Faith Merino's The Deal


Social is the future of e-commerce

Online marketplaces have used feedback ratings for years, but social will take it to the next level

Innovation series by Faith Merino
February 14, 2011
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If you plan to buy or sell anything on eBay in the near future, you stand a pretty decent chance of getting scammed—particularly if you’re a seller.  The latest scam involves buying an item, paying for it, and then complaining to eBay that the item was somehow defective or low-quality.  The company will immediately issue a refund on the agreement that the buyer returns the item (the buyer has to send eBay a tracking number to prove they’re returning the item) and the seller is ordered to return the money.  But then lo and behold, the seller gets the package in the mail, opens it, and…no item (or there’s some kind of cheap stand-in).

Online marketplaces like eBay and Amazon (the Amazon Marketplace) started out with a great idea: lots of people have stuff, and lots of other people want stuff, so let’s bring them together online.  But the Internet is a big place and such ventures have been notoriously undermined by fraud.  PayPal, which was acquired by eBay in 2002, lost millions in its early years due to fraud. 

But the online marketplace is too inviting—too cheap—to abandon.  Why buy a new paperback on Amazon for $13 when you can get a used copy on the Amazon marketplace for fifty cents?  

Could social media be the answer?  Peter Thiel mentioned in his keynote address at Vator Splash September that when he and his colleagues started PayPal, they just assumed that fraud wouldn’t be an issue since exchanges would be made between friends.  That isn’t really the way it played out, but it wasn’t a bad idea.  Could social media sites like Facebook make people more accountable for their online activities?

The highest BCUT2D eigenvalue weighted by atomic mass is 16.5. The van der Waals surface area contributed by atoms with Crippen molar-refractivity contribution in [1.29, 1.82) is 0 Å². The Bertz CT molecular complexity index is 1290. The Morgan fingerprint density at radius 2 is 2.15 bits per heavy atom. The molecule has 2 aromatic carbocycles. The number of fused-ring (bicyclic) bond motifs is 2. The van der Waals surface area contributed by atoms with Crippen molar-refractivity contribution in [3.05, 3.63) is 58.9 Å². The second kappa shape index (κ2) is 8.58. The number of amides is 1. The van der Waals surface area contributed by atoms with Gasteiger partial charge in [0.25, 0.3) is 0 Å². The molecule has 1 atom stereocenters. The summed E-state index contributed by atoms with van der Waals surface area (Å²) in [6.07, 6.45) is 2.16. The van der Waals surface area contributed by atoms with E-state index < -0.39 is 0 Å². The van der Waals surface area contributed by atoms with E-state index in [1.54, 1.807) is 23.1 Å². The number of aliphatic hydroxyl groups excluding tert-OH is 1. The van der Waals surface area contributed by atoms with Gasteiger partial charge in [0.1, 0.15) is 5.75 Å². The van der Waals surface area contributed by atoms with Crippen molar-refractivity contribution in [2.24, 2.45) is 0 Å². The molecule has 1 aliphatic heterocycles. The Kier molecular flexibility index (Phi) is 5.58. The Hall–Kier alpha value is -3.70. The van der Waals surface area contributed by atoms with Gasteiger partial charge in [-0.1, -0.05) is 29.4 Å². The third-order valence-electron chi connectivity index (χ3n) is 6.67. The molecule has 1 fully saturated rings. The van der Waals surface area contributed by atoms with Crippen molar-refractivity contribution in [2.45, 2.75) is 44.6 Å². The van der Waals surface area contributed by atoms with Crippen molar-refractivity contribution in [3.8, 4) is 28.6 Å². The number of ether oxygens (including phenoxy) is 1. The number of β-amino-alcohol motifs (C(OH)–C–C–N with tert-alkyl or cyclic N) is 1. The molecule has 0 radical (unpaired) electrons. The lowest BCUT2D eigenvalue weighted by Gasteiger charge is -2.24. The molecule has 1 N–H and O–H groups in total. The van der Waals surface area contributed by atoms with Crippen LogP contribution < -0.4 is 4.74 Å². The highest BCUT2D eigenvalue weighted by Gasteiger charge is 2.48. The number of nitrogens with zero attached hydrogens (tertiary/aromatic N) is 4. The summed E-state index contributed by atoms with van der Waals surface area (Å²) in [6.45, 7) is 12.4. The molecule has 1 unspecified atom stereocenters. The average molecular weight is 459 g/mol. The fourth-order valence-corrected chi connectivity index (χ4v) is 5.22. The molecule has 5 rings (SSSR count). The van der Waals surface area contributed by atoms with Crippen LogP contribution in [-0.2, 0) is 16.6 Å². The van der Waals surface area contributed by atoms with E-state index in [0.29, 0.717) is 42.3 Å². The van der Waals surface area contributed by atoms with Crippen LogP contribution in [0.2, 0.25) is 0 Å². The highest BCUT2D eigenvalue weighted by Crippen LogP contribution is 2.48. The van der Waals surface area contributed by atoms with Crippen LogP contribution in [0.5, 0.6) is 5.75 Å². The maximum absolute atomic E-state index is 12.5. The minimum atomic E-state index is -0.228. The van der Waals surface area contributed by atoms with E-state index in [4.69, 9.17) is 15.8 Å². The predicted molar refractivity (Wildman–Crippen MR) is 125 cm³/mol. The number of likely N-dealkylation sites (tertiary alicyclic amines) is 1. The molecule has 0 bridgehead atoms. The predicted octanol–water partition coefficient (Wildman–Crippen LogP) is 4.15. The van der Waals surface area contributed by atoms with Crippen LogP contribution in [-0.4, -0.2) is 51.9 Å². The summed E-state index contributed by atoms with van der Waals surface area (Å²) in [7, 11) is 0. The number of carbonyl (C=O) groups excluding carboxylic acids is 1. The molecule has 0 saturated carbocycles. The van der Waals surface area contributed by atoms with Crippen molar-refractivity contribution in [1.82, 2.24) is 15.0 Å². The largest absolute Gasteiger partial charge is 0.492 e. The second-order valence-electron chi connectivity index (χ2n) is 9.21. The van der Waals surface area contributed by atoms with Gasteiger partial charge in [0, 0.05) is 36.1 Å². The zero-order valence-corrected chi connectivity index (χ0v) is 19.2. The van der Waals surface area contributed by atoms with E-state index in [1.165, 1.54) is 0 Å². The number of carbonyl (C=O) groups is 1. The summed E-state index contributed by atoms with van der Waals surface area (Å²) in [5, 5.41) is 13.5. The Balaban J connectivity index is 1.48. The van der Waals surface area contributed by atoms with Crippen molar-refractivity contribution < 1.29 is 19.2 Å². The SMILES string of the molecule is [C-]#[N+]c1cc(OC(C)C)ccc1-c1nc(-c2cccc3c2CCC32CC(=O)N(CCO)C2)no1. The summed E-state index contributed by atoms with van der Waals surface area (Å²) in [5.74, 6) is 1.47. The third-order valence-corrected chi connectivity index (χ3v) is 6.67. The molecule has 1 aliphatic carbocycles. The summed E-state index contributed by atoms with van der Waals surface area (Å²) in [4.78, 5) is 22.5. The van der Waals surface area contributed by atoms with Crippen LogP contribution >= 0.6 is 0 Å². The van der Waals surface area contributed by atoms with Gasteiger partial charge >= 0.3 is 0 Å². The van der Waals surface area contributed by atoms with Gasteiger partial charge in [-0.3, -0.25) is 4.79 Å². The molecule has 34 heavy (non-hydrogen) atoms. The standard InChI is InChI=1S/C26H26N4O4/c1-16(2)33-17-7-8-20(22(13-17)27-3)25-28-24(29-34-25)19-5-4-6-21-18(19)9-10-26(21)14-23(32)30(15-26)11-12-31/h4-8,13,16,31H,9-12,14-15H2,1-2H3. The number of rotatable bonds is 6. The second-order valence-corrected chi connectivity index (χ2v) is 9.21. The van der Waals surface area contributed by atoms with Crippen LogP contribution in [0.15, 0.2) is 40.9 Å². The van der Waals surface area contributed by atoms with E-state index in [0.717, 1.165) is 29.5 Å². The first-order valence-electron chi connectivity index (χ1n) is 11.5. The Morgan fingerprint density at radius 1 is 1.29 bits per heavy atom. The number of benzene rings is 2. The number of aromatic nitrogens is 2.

Social commerce is a rising movement, but it generally refers to collective buying platforms like Groupon and LivingSocial, which focus on connecting consumers in big numbers with local merchants.  But some are looking at social commerce as a matter of buying and selling between friends on Facebook.

That was Fredrick Nijm’s idea when he created Addoway in 2009.  The concept behind Addoway is to reduce fraud and make the marketplace experience more secure for buyers and sellers by allowing them to buy/sell from friends.

The obvious glitch in the business model is the fact that if your friends aren’t selling anything, you’re back at square one: making deals with strangers. 

But in truth, social has so many more dimensions than just: “I know this person ergo this person is my friend.”  Addoway focuses on the prospect of using social histories to make buyers and sellers more accountable.  To that end, he’s looking at partnering with online reputation/influence businesses to allow buyers and sellers to see what kind of Web reputation the other has.  Has this person been on Facebook for several years?  How many friends does he/she have?  Have other people complained about this person before?

It’s the same thing that eBay and Amazon have tried to do with their seller ratings.  If a buyer/seller has received 98% positive feedback, then the idea is that they’re generally trustworthy.  But that doesn’t help if you’re a seller and you’re dealing with a buyer who has no history or feedback rating on the marketplace. 

“We started Addoway because we both got scammed on eBay,” said Nijm, referring to co-founder Anthony Saia.  “I still test out the eBay marketplace every once in a while and get scammed all the time by buyers who complain to eBay that I sold them a bad product and then get their refund but never return the item.”  He added: “It’s going to be a while before all 600 million Facebook members are on Addoway, but we’re trying to promote the transparency aspect.  When you’re on the site and you’re looking for a seller, you can see the seller’s information, where they’re located, where they’re selling.”

When I spoke with CMEA principal Sumeet Jain back in December, he predicted that social commerce would explode this year.  Think Blippy, Netflix, and other social recommendation platforms: the idea of shopping based on the recommendations and buying histories of friends is catching on.  It’s no secret that consumers are more likely to try out a new product if their friends have tried it out.  Addoway is just taking that a step further and introducing the actual exchange into the equation.

Nijm summed it up nicely: “We want to come as close as we can to making buyers and sellers more confident.”

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